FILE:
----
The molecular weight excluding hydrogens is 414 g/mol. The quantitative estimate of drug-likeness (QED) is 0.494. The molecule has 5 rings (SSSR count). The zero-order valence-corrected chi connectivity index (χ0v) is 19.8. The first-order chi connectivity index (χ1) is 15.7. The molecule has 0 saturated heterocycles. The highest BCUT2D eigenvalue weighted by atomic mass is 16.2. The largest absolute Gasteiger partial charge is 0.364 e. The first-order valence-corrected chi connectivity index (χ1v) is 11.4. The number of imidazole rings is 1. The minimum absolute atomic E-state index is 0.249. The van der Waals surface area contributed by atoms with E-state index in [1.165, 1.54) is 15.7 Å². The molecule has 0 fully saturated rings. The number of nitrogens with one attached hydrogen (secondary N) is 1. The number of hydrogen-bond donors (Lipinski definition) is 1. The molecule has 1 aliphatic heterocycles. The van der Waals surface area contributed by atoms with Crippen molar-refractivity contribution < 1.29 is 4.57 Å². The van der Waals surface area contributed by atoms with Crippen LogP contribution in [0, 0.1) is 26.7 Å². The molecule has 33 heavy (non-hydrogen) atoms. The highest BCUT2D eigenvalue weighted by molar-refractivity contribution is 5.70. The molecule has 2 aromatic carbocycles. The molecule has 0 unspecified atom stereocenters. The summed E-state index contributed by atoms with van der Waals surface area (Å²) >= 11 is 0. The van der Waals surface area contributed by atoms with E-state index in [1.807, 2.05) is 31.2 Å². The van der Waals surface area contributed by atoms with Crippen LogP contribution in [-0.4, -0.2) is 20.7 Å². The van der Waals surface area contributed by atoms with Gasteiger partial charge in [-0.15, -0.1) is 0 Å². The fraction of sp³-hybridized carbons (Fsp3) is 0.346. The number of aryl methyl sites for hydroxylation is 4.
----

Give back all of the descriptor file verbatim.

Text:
The molecular weight excluding hydrogens is 414 g/mol. The quantitative estimate of drug-likeness (QED) is 0.494. The molecule has 5 rings (SSSR count). The zero-order valence-corrected chi connectivity index (χ0v) is 19.8. The first-order chi connectivity index (χ1) is 15.7. The molecule has 0 saturated heterocycles. The highest BCUT2D eigenvalue weighted by atomic mass is 16.2. The largest absolute Gasteiger partial charge is 0.364 e. The first-order valence-corrected chi connectivity index (χ1v) is 11.4. The number of imidazole rings is 1. The minimum absolute atomic E-state index is 0.249. The van der Waals surface area contributed by atoms with E-state index in [1.165, 1.54) is 15.7 Å². The molecule has 0 fully saturated rings. The number of nitrogens with one attached hydrogen (secondary N) is 1. The number of hydrogen-bond donors (Lipinski definition) is 1. The molecule has 1 aliphatic heterocycles. The van der Waals surface area contributed by atoms with Crippen molar-refractivity contribution < 1.29 is 4.57 Å². The van der Waals surface area contributed by atoms with Crippen LogP contribution in [0, 0.1) is 26.7 Å². The molecule has 33 heavy (non-hydrogen) atoms. The highest BCUT2D eigenvalue weighted by molar-refractivity contribution is 5.70. The molecule has 2 aromatic carbocycles. The molecule has 0 unspecified atom stereocenters. The summed E-state index contributed by atoms with van der Waals surface area (Å²) >= 11 is 0. The van der Waals surface area contributed by atoms with E-state index in [1.807, 2.05) is 31.2 Å². The van der Waals surface area contributed by atoms with Crippen LogP contribution in [-0.4, -0.2) is 20.7 Å². The van der Waals surface area contributed by atoms with Gasteiger partial charge in [-0.15, -0.1) is 0 Å². The fraction of sp³-hybridized carbons (Fsp3) is 0.346. The number of aryl methyl sites for hydroxylation is 4.